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Publication Briefs

Age Differences in PTSD Diagnoses and Treatment Seeking among Veterans

PTSD is one of the most common mental health disorders among Veterans and once established, PTSD symptoms may resolve, become chronic, or subside and recur years later. Retirement has been associated with a surge in PTSD symptoms, and older Veterans with PTSD are more likely to report poor physical health. VA has established a system of PTSD screening to identify patients in need of treatment, and most screening takes place in primary care clinics. This retrospective cohort study examined age differences in PTSD screening results and specialty mental health treatment initiation in a large sample of VA primary care patients who were not already receiving mental health services. Investigators also examined age differences in the types of follow-up mental health treatment received. Using VA data, 71,039 Veterans were identified who were administered PTSD screens during primary care encounters in 2007 at one of four Pacific Northwest VAMCs; these Veterans had no mental health clinic visits or PTSD diagnoses during the year before screening.

Findings show that among the 5,556 Veterans in this study sample who screened positive for PTSD, the percentage of positive screens decreased as age increased: 17% for Veterans aged 18-29 years, 13% for Veterans ages 30-44, 13% for Veterans ages 45-59, 6% for Veterans ages 60-74, and 2% for those ages 75 years and older. While older Veterans were less likely to screen positive for PTSD, they also were less likely to initiate specialty mental health treatment when they had positive screens. For example, 66% of Veterans ages 18-29 had mental health visits compared to 19% of Veterans ages 75 years and older. There also were significant differences by age in types of treatment received. Veterans ages 18-29 years received the most diagnostic visits, while Veterans ages 45-59 and 60-74 years received more visits for group psychotherapy than other age groups. Veterans ages 75 years and older received the fewest visits involving psychotherapy and medications or phone contact.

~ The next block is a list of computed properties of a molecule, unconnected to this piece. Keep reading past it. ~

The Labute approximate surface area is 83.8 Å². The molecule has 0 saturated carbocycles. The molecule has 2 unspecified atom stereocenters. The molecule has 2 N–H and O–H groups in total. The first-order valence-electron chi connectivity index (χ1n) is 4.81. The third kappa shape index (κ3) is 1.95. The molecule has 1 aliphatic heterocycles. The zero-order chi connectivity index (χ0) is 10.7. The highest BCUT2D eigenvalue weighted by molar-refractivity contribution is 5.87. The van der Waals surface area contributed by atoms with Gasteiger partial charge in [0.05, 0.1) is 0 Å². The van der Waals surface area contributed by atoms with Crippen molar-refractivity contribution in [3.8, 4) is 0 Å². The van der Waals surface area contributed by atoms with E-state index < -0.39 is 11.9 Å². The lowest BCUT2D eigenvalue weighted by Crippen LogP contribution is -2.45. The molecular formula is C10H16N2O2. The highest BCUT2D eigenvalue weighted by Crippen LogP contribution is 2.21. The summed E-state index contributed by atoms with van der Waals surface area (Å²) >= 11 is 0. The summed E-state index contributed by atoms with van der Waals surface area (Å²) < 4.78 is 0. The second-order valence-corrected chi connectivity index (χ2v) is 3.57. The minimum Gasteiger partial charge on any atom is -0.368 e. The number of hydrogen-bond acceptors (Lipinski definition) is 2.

The authors suggest that future research is needed to examine whether alternative approaches to PTSD in primary care settings may improve specialty treatment initiation rates, particularly among older Veterans.

PubMed Logo Lu M, Carlson K, Duckart J, and Dobscha S. The effects of age on initiation of mental health treatment after positive PTSD screens among Veterans Affairs primary care patients. General Hospital Psychiatry August 13, 2012;e-pub ahead of print.

This study was funded by HSR&D, and Dr. Carlson was supported by an HSR&D Career Development Award. Drs. Carlson, Duckart, and Dobscha are part of HSR&D's Portland Center for the Study of Chronic, Comorbid Mental and Physical Disorders, Portland OR.

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What are HSR Publication Briefs?

HSR requires notification by HSR-funded investigators about all articles accepted for publication. These journal articles are reviewed by HSR and publication briefs or summaries are written for a select number of articles that are then forwarded to VHA Central Office leadership to keep them informed about important findings or information. Articles to be summarized are selected by HSR based on timeliness of the findings, interest of leadership, or potential impact on the organization. Publication briefs are written for only a small number of HSR published articles. Visit the HSR citations database for a complete listing of HSR articles and presentations.

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